There was a statistically significant difference between groups in median hs-CRP and fibrinogen levels ( and , resp.). This seemed to be principally driven by the severity of OSA, since hs-CRP and fibrinogen were found elevated only in severe OSA (AHI > 30) compared to mild OSA (0.4 versus 0.2, and 314.5 versus 296, , resp.) (Figure 2). Furthermore, UA levels were significantly different between all groups (), apart from mild versus moderate group (). There were no significant differences between all groups for ESR ().

Figure 2: Serum high-sensitivity CRP (hs-CRP), fibrinogen, erythrocyte sedimentation rate (ESR), and uric acid (UA) are elevated in OSA patients. (a) Serum hs-CRP is found elevated only in severe compared to mild OSA patients but not in control, mild, or moderate OSA patients. versus mild group. (b) Serum fibrinogen is found elevated only in severe compared to mild OSA patients but not in control, mild, or moderate OSA patients. versus mild group. (c) There were no significant differences between all groups for ESR (). (d) UA levels are significantly different between all groups, apart from mild versus moderate groups. versus mild, moderate, and severe groups. versus control and severe groups. # versus control and severe groups. § versus control, mild, and moderate groups.

To further analyze the relationship between biomarkers levels and OSA, we categorized these variables into high or low levels (Table 2). Hs-CRP was elevated (≥1 mg/dL) in moderate and severe compared to mild OSA patients ( and , resp.), fibrinogen was elevated (>400 mg/dL) in severe compared to moderate (), and UA was elevated (>7 mg/dL) in severe compared to control and mild ( and ) as well as in moderate compared to controls (). There were no significant differences in the percentages of subjects with elevated ESR (>30 mm/hr) between all groups ().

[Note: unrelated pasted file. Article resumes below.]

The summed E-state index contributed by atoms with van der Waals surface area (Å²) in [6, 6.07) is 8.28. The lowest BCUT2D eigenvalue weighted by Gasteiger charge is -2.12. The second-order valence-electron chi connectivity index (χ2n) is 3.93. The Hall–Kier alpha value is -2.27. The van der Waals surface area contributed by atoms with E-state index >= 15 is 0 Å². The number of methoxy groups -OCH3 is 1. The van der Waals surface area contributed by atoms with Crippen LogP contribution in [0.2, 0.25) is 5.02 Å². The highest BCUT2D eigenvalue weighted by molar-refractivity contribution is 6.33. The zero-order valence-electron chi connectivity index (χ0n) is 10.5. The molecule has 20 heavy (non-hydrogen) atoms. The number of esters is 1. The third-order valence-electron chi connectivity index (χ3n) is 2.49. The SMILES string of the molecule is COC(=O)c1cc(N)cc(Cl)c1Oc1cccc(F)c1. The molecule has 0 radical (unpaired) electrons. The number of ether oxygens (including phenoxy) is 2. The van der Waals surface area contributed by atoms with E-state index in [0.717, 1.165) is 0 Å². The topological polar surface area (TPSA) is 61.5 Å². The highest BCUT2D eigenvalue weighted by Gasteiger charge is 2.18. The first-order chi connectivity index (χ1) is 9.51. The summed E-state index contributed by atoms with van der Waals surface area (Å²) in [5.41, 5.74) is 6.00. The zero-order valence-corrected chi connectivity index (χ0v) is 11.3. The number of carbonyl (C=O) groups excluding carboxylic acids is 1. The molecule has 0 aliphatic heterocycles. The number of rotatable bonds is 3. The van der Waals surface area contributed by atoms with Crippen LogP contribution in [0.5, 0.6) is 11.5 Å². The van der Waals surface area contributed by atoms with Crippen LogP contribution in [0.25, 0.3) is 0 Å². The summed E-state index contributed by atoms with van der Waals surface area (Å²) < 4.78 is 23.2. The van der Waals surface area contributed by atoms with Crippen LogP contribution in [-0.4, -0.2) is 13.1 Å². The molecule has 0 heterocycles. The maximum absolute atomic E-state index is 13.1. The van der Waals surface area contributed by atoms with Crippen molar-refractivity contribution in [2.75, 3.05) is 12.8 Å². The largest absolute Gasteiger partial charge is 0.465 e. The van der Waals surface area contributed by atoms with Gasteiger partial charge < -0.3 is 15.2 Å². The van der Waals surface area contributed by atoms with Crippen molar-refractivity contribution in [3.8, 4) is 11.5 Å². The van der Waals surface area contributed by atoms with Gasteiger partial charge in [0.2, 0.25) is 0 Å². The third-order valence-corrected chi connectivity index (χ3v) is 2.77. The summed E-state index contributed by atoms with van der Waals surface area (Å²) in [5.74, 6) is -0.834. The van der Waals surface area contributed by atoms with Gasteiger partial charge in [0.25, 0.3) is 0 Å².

Table 2: Percentage of subjects with high inflammatory biomarkers in the four OSA severity groups.
3.3. Correlations and Multivariate Regression Analysis

Across all subjects, significant correlations were observed, with all biomarkers showing the strongest association with gender, BMI, and measures of OSA severity (AHI, ODI, and minimum and mean sleeping SaO2) (). Furthermore, all biomarkers, apart from fibrinogen (), were correlated with TST90 (). Fibrinogen was correlated with active smoking (), ESR with age (), and UA with AI (). No correlation was noted with active smoking and hs-CRP (, ), ESR (, ), and UA (, ) levels.

Using stepwise multiple linear regression models, the effect of OSA severity on levels of inflammatory markers was measured after adjusting for the potential confounders that were found to be significant (such as gender, BMI, and active smoking). Significant associations between hs-CRP (), ESR (), UA (), and AHI were sustained even after adjusting for confounders. Although AHI did not remain a statistically significant predictor for fibrinogen, a significant association was still found between fibrinogen and ODI (). Moreover, ESR was still associated with ODI () and min SaO2 () and UA with ODI () and mean () and min SaO2 () after adjusting for confounders.

3.4. Subgroup Analysis by Gender

Since gender was among the strongest correlated factors in all four biomarkers, we divided the patients into male and female groups to eliminate this confounding factor. Females were older (43.7 ± 13.3 versus 41.6 ± 12.1, ) with higher BMI (34.3 (15) versus 30.1 (6), ) compared to males; meanwhile, no difference was noted in the percentage of active smokers (34.5% versus 40%, ) between these two groups. In the entire cohort, females had increased levels of hs-CRP (0.69 versus 0.25, ), fibrinogen (333.0 versus 299.1, ), and ESR (18 versus 6, ) compared to men. In contrast, UA levels were elevated in males compared to females (5.6 versus 4.2, ). Then, patients’ results were divided into 4 groups according to the OSA severity (Figures 3 and 4). Statistically significant changes in all biomarkers between groups were noted in both males and females (). Importantly, hs-CRP, fibrinogen, and ESR were significantly elevated in women compared to men in almost all OSA groups (), in contrast with UA which was significantly elevated in men in all OSA groups () (Figure 5).